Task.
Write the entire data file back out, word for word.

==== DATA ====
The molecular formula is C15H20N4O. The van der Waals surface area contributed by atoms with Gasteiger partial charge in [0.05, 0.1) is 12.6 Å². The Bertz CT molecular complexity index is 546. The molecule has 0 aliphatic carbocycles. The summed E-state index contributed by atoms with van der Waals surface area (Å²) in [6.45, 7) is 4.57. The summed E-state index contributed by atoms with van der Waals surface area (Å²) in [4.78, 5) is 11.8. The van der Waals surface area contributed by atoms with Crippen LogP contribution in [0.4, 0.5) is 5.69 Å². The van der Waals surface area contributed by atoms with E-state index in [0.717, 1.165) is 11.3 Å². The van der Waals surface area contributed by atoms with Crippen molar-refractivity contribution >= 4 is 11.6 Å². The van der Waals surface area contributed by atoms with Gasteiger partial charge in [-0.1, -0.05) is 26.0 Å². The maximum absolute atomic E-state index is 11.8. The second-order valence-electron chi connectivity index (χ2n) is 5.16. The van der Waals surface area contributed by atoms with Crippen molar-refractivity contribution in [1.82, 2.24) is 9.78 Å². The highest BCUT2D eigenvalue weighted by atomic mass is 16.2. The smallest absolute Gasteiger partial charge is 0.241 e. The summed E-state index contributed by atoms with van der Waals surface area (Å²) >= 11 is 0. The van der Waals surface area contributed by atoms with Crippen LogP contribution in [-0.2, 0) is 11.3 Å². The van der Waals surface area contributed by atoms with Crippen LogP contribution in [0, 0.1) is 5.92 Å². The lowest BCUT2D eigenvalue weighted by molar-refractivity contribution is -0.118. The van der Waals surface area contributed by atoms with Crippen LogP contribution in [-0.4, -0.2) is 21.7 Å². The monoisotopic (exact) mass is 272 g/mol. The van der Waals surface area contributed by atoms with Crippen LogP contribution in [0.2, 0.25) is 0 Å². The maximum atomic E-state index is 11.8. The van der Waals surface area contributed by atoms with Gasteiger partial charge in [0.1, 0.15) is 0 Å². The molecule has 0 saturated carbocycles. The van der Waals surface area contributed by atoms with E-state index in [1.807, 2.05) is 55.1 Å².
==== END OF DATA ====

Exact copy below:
The molecular formula is C15H20N4O. The van der Waals surface area contributed by atoms with Gasteiger partial charge in [0.05, 0.1) is 12.6 Å². The Bertz CT molecular complexity index is 546. The molecule has 0 aliphatic carbocycles. The summed E-state index contributed by atoms with van der Waals surface area (Å²) in [6.45, 7) is 4.57. The summed E-state index contributed by atoms with van der Waals surface area (Å²) in [4.78, 5) is 11.8. The van der Waals surface area contributed by atoms with Crippen LogP contribution in [0.4, 0.5) is 5.69 Å². The van der Waals surface area contributed by atoms with E-state index in [0.717, 1.165) is 11.3 Å². The van der Waals surface area contributed by atoms with Crippen molar-refractivity contribution >= 4 is 11.6 Å². The van der Waals surface area contributed by atoms with Gasteiger partial charge in [-0.1, -0.05) is 26.0 Å². The maximum absolute atomic E-state index is 11.8. The second-order valence-electron chi connectivity index (χ2n) is 5.16. The van der Waals surface area contributed by atoms with Crippen molar-refractivity contribution in [1.82, 2.24) is 9.78 Å². The highest BCUT2D eigenvalue weighted by atomic mass is 16.2. The smallest absolute Gasteiger partial charge is 0.241 e. The summed E-state index contributed by atoms with van der Waals surface area (Å²) >= 11 is 0. The van der Waals surface area contributed by atoms with Crippen LogP contribution in [-0.2, 0) is 11.3 Å². The van der Waals surface area contributed by atoms with Crippen LogP contribution in [0, 0.1) is 5.92 Å². The lowest BCUT2D eigenvalue weighted by molar-refractivity contribution is -0.118. The van der Waals surface area contributed by atoms with Crippen LogP contribution in [-0.4, -0.2) is 21.7 Å². The monoisotopic (exact) mass is 272 g/mol. The van der Waals surface area contributed by atoms with Crippen LogP contribution in [0.2, 0.25) is 0 Å². The maximum atomic E-state index is 11.8. The van der Waals surface area contributed by atoms with Gasteiger partial charge in [0.1, 0.15) is 0 Å². The molecule has 0 saturated carbocycles. The van der Waals surface area contributed by atoms with E-state index in [1.807, 2.05) is 55.1 Å².